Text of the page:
chromeOptions: {
      args: chromeArgs
    }
  },

Commit and push the changes, and we’ll find yet another error in the build logs.

In the documentation for the docker file we are using there is a section about the headless mode. There is a particular tagged version of the Docker image we can use for headless support.

So in the .gitlab-ci.yaml file we can update the image value to weboaks/node-karma-protractor-chrome:headless

The docker image can change over time if we use the base labels, or no label. So we don’t have a perfectly reproducible build setup. Changes to Chrome or Node.js in the Docker image could impact on the build.

If we want to fix the build environment further we can use the labels which specify a git commit hash of the Docker configuration.

The documentation for the Docker image we are using states:

pinned tags
headless, alpine, debian-node* and alpine-node* are automated build, rebuild each time a commit is pushed to this repo and each time an image is pushed to official node image. These tags are always up to date, but can break builds with a new node version or a new chromium versions.

debian-<commit-hash> and alpine-<commit-hash> tags are available to target a specific commit, they are never rebuilt and will have the same node and chromium version forever.

Push the change with the headless label and now our CI build will succeed!

The next step is to update our CI script to add support for continuous deployment to Firebase hosting. If the unit and e2e tests pass, then the build script will continue to the deploy command.

Before we do that you’ll need to create a new project from the Firebase console at https://console.firebase.google.com/ and take note of the project number.

Add the firebase tools as a dev dependency so we can run the deploy command by running:
npm add firebase-tools –save-dev

Let’s just manually create the firebase.json file that the Firebase tool would produce from initialising the project, and set the hosting contents folder to be that of the Ionic build output, i.e. www.

{
  "hosting": {
    "public": "www"
  }
}

And add an NPM script to package.json to run the deploy command, where is your Firebase project id.

"deploy": "npx firebase deploy -P <project-id>"

If you haven’t seen the npx command before, its a nicer cross-platform way to execute a command that has existed since npm v5.2.0

Typically before you would have executed it using the full path the command, i.e. ./node_modules/.bin/firebase

By default, npx will check whether the command exists in $PATH, or in the local project binaries, and execute that. If the command isn’t found, it will even be installed prior to executing.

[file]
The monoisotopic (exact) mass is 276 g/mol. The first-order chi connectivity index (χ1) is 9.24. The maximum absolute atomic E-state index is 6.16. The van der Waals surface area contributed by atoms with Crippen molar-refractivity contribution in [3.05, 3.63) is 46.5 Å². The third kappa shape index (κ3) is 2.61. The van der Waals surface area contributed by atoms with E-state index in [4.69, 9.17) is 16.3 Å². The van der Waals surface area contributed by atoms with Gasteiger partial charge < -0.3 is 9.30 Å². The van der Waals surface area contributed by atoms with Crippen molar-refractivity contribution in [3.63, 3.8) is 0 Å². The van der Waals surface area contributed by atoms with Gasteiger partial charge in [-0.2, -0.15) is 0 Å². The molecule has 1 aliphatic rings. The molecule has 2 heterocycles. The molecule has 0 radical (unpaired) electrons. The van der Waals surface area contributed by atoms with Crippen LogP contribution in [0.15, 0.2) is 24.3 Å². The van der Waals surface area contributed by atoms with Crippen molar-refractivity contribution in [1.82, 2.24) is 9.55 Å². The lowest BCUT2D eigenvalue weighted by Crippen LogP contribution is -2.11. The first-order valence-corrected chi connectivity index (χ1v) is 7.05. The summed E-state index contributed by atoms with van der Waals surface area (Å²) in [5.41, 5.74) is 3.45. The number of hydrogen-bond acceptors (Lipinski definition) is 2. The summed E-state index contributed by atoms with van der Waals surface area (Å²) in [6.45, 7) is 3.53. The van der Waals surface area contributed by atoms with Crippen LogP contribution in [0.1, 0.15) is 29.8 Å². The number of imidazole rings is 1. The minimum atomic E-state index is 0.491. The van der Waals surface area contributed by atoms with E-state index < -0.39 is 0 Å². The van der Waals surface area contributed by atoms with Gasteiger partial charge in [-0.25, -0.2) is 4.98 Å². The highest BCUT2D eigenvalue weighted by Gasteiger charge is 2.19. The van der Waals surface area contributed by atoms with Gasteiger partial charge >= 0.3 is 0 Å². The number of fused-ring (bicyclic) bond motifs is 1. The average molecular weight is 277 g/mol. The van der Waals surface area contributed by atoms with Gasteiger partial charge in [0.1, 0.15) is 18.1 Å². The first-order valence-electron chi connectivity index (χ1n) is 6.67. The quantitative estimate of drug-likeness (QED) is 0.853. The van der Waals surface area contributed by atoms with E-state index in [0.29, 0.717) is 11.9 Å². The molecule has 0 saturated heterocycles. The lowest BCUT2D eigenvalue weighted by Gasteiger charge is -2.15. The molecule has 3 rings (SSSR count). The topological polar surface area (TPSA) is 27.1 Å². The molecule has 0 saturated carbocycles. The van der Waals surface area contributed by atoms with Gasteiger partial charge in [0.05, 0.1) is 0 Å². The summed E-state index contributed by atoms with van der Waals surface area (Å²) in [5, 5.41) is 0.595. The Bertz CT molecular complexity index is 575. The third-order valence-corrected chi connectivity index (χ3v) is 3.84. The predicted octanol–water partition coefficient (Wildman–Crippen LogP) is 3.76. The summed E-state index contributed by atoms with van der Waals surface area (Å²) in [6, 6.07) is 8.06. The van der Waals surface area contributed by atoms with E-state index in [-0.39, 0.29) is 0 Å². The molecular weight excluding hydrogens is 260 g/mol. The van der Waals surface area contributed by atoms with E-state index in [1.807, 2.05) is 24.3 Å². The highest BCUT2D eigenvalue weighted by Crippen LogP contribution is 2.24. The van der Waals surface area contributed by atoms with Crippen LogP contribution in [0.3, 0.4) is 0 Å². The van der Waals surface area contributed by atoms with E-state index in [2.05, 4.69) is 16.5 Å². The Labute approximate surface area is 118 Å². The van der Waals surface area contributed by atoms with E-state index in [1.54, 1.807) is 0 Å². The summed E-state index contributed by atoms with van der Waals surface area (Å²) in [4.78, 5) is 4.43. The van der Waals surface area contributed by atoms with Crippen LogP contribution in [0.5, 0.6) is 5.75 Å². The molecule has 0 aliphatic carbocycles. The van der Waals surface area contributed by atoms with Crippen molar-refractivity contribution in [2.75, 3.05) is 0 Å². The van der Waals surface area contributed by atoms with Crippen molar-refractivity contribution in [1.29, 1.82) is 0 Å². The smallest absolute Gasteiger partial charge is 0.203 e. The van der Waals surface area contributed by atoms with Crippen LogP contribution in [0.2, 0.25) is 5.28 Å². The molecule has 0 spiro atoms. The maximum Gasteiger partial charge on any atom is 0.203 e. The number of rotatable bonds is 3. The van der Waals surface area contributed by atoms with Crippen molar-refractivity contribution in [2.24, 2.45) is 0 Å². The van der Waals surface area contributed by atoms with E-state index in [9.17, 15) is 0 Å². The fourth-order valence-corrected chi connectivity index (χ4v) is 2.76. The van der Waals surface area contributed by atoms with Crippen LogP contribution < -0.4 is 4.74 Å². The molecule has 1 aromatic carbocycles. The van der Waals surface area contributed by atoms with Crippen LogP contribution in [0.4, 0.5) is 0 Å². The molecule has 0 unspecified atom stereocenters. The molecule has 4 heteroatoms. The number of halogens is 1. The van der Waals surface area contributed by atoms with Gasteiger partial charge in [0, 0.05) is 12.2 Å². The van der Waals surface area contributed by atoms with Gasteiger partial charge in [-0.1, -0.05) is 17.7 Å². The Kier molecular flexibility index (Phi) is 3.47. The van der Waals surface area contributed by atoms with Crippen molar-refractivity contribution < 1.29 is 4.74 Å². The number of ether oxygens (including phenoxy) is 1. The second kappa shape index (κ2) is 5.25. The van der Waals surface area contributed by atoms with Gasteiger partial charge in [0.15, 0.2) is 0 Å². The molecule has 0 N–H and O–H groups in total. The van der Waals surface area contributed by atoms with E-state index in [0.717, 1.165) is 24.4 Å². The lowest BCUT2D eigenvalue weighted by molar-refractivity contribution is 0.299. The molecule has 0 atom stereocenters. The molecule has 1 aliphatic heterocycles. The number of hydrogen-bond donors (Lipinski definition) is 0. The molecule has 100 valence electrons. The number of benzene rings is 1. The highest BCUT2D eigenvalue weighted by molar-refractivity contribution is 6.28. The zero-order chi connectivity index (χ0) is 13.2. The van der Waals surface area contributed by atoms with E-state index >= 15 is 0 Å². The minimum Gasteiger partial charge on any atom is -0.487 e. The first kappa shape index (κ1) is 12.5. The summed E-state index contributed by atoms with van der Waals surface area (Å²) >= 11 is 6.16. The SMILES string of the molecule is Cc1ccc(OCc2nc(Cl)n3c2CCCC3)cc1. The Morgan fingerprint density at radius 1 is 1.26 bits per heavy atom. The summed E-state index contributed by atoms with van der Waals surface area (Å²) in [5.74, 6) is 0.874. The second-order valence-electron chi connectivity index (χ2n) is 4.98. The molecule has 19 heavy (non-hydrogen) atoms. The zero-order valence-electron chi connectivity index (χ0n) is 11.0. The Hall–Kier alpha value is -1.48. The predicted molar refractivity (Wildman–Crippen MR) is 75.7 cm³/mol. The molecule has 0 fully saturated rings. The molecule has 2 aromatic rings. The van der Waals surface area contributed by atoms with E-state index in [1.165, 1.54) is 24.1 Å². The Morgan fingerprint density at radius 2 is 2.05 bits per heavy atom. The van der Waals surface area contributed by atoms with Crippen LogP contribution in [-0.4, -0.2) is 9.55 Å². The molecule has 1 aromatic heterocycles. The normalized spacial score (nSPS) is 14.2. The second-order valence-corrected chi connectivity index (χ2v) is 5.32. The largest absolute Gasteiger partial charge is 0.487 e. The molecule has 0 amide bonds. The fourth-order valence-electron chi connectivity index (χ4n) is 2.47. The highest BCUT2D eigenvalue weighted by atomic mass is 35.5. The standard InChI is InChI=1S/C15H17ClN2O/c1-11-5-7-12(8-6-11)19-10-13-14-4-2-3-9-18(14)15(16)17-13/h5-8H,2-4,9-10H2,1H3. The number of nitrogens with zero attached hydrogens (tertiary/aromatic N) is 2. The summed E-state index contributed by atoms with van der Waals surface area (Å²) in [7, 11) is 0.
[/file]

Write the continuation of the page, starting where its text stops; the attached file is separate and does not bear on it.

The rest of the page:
Next add npm run deploy to the .gitlab-ci.yaml build script, so now the build-test stage is looking like

build-test:
  stage: build-test
  script:
    - npm install
    - npm run build
    - npm run test-ci
    - npm run e2e
    - npm run deploy

Finally for the firebase command to work we need to provide a means for it to authenticate. This can be done by setting the FIREBASE_TOKEN environment variable in the GitLab CI runner.

Follow the instructions at https://github.com/firebase/firebase-tools#using-with-ci-systems to generate the token. Then in your project in GitLab.com go to CI/CD -> Settings -> Environment Variables and create the FIREBASE_TOKEN variable with the generated token.



Now we’re all ready to go! Push the changes and you should have your app built and deployed to Firebase Hosting.



That completes the basic build and deploy pipeline, which as you’ve seen even with that there’s a little bit of work getting all the configuration correct.

The possibilities to develop a build/deploy pipeline further can include functionality such as:

  • Build and deploy a Google App Engine project
  • Build and deploy Firebase Cloud functions and other Firebase configuration (storage and database rules)
  • Execute integration tests covering App Engine and Firebase functionality
  • Native Android builds
  • Deployment of Android builds to the Play store
  • Notifications when new builds have been completed/deployed
  • Integrate multi-environment support throughout the project and have GitOps style deployment to QA and production from named branches
  • Handle special tokens in Git commit messages to alter the build process
  • Deploy a canary build to App Engine, and run some smoke tests on it before promoting it to the default version.

All this takes a considerable amount of time to build, but we’ve already done most of it in our brand new complete Ionic starter project. If you want to save yourself weeks or even months or work engineering a solid foundation to your app and cloud project then take a look at Lattice.